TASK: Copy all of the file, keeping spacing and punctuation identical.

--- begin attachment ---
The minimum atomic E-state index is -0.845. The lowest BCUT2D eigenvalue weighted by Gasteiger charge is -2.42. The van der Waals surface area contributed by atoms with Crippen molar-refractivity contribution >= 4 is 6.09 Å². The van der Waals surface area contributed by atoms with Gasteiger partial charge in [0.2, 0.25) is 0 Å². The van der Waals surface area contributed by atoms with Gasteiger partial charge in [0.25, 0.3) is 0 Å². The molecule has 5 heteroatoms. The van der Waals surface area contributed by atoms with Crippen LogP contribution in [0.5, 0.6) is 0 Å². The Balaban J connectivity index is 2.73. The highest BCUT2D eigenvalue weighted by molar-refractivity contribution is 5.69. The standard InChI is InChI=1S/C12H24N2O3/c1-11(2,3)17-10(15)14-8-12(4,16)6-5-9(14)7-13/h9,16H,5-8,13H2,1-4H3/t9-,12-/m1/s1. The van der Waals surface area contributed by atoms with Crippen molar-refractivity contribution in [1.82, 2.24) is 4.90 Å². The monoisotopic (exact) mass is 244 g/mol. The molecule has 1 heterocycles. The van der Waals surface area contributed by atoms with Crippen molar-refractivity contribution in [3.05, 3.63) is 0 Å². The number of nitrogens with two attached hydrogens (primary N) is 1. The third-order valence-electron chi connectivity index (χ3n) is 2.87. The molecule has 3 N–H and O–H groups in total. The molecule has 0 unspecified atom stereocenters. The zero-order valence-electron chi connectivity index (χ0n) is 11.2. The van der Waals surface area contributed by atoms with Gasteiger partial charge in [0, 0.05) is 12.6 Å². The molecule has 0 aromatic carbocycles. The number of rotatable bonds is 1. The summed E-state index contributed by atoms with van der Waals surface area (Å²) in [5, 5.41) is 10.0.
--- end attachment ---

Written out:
The minimum atomic E-state index is -0.845. The lowest BCUT2D eigenvalue weighted by Gasteiger charge is -2.42. The van der Waals surface area contributed by atoms with Crippen molar-refractivity contribution >= 4 is 6.09 Å². The van der Waals surface area contributed by atoms with Gasteiger partial charge in [0.2, 0.25) is 0 Å². The van der Waals surface area contributed by atoms with Gasteiger partial charge in [0.25, 0.3) is 0 Å². The molecule has 5 heteroatoms. The van der Waals surface area contributed by atoms with Crippen LogP contribution in [0.5, 0.6) is 0 Å². The Balaban J connectivity index is 2.73. The highest BCUT2D eigenvalue weighted by molar-refractivity contribution is 5.69. The standard InChI is InChI=1S/C12H24N2O3/c1-11(2,3)17-10(15)14-8-12(4,16)6-5-9(14)7-13/h9,16H,5-8,13H2,1-4H3/t9-,12-/m1/s1. The van der Waals surface area contributed by atoms with Crippen molar-refractivity contribution in [1.82, 2.24) is 4.90 Å². The monoisotopic (exact) mass is 244 g/mol. The molecule has 1 heterocycles. The van der Waals surface area contributed by atoms with Crippen molar-refractivity contribution in [3.05, 3.63) is 0 Å². The number of nitrogens with two attached hydrogens (primary N) is 1. The third-order valence-electron chi connectivity index (χ3n) is 2.87. The molecule has 3 N–H and O–H groups in total. The molecule has 0 unspecified atom stereocenters. The zero-order valence-electron chi connectivity index (χ0n) is 11.2. The van der Waals surface area contributed by atoms with Gasteiger partial charge in [0, 0.05) is 12.6 Å². The molecule has 0 aromatic carbocycles. The number of rotatable bonds is 1. The summed E-state index contributed by atoms with van der Waals surface area (Å²) in [5, 5.41) is 10.0.